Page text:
Sky Atlantic will be free to all Sky subscribers until the end of August, at which point the channel will be part of the Variety Pack, a €2 per month add-on to the basic €23 per month package. (For new sightings of Jon Hamm, Mad Men‘s Don Draper, in glorious high definition, you will need to pay €15 extra a month for the HD Pack.) That’s good news for Sky’s 600,000-plus Irish subscribers, assuming they haven’t just signed on purely to be amused by Jeff Stelling and his posse of shouty pitchside reporters.

    Access to Sky Atlantic for the 375,000 digital television subscribers to UPC Ireland, on the other hand, has yet to be confirmed. Indeed, when I contacted UPC earlier this week, its product team said this: “It is under review with the channel provider. Until discussions conclude, we’re not in a position to comment any further.”

    Aaagghhh. (You can guess which company has my custom.)  A last minute carriage deal is still possible and far from unprecedented. On the other hand, Sky could choose to delay or restrict access to other pay-TV providers in order to further differentiate its offering, in much the same way as it does with the HD versions of its sports channels. In any case, even “iconic” dramas are unlikely, by themselves, to spark an exodus from UPC to Sky, if only because drama fans looking to score cool points by watching them before everyone else will already be in the habit of downloading the shows as soon as they are broadcast in the US. Almost everyone else who cares will reluctantly wait for the box set – an attitude that doesn’t tend to work so well when it comes to live football.

    What Sky Atlantic does do, however, is give BSkyB’s pay TV products a talking point; a hook for its flashy ad campaign, which may help it grab any growth in the market before UPC’s Borg-like contact centres can get to it. UPC’s approach to adding customers – and it is still adding them – seems to largely eschew exclusive content in favour of sucking people in under their bundling deals: buy this 100 MB broadband, for which we’ve gone to all the trouble of digging holes in the ground, and take our phone and Sky-facsimile television products while you’re at it.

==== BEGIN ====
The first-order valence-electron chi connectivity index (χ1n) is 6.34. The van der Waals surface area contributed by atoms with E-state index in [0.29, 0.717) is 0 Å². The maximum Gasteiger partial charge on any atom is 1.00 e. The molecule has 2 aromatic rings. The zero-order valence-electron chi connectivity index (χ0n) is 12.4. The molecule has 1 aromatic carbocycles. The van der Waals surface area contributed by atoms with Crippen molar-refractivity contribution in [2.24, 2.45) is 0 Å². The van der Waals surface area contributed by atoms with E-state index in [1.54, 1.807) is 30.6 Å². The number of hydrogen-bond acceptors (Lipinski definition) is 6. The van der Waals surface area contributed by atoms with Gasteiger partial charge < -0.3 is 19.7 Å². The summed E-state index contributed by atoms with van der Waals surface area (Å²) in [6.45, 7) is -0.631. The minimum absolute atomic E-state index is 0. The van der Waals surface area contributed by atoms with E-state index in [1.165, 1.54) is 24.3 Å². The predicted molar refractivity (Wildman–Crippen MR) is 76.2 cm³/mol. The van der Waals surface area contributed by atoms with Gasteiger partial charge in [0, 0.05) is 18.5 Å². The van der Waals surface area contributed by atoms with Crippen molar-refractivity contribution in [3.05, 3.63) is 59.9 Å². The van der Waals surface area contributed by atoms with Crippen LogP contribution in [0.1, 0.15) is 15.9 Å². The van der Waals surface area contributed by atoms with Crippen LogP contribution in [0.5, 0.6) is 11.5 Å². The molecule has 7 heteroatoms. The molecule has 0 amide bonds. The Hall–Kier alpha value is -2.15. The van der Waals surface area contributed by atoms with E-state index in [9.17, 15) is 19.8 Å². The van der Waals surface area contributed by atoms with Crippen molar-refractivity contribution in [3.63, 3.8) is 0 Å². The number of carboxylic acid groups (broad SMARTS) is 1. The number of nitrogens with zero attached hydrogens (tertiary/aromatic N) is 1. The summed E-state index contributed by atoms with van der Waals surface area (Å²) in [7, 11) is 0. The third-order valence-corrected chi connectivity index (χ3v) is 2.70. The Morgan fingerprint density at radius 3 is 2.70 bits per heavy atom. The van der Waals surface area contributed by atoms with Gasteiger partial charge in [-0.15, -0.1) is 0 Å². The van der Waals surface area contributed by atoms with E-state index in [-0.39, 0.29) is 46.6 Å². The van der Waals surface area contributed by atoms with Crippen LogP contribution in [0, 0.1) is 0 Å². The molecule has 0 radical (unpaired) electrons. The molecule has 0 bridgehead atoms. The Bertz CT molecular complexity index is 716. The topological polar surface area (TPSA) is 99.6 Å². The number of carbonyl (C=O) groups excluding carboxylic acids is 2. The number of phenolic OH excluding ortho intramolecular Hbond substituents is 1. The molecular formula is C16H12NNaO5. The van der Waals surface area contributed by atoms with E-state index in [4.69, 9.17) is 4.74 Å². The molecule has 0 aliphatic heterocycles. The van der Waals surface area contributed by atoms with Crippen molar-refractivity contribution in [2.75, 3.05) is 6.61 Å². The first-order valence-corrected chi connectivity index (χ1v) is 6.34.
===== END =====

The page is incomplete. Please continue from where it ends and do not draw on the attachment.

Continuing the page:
I won’t leave UPC for Sky if it can’t negotiate a deal on Sky Atlantic, but that feeling of missing out on a rich cultural glut will leave me hostile – partly towards UPC, but mostly towards BSkyB for causing all the grief in the first place. Personally, I’ve always quite liked watching Mad Men on elegant, commercial-free BBC 4. Sky’s world domination plans have scuppered that.

  • His Master’s Voice is barely audible

    January 5, 2011 @ 1:07 pm | by Laura Slattery

    Bought any 2 for €15s lately? How about a decade-old Stephen Fry novel for €5? HMV, it is feared, is “slowly being consigned to the history books”, according to one retail analyst (Keith Bowman at stockbrokers Hargreaves Lansdown) – and that was before the Christmas carnage. Today, HMV Group’s seasonal trading statement revealed a 14 per cent plummet in sales across the UK and Ireland, with the kicker being that it is to close 60 stores.

    It is expected that around 40 of these will be HMV stores and as many as 20 of them could be outlets of Waterstones, the book chain that HMV bought in 1998. Whereas 12 months ago, it was the 8.5 per cent sales drop at Waterstones that led to a downbeat January for the group and the departure of Waterstones’ chief executive Gerry Johnson, this time around it is the music, DVDs and games end of the company that is suffering the most.

    Reaction to its Christmas sales disaster has hardly been any more life-affirming than at the time of the group’s last set of figures, which saw its moves to diversify into clothing and electrical products described as “smack[ing] of desperation”, again by Bowman. To that, you can add changing stores layouts and the nagging sense that there is a perma-sale. “The market largely expected a profit warning, but the news is still depressing,” Arden Partners analyst Nick Bubb told Reuters this morning. The group is now taking about having to restructure its bank loans in order to avoid breaching its covenants, and Bubb reckons Waterstones could be sold.

    Will HMV still be on high streets and in suburban shopping centres in five or 10 years’ time? As group chief executive Simon Fox said today, the retailer is still profitable. But its status as one of the last men standing in its category doesn’t seem to be insulating it from the fear that the business model of selling hard copies of entertainment products in a physical retail location is fading fast. The brashness of its brand, mainstream stock selections and prioritisation of the DVD market means it is also unlikely to be lamented by the few remaining music-buying stalwarts in the same way as independent record shops.

    HMV’s dog and gramophone logo, adapted from a 19th century Francis Barraud painting called His Master’s Voice, tells us everything about its history and little about either its present or its future.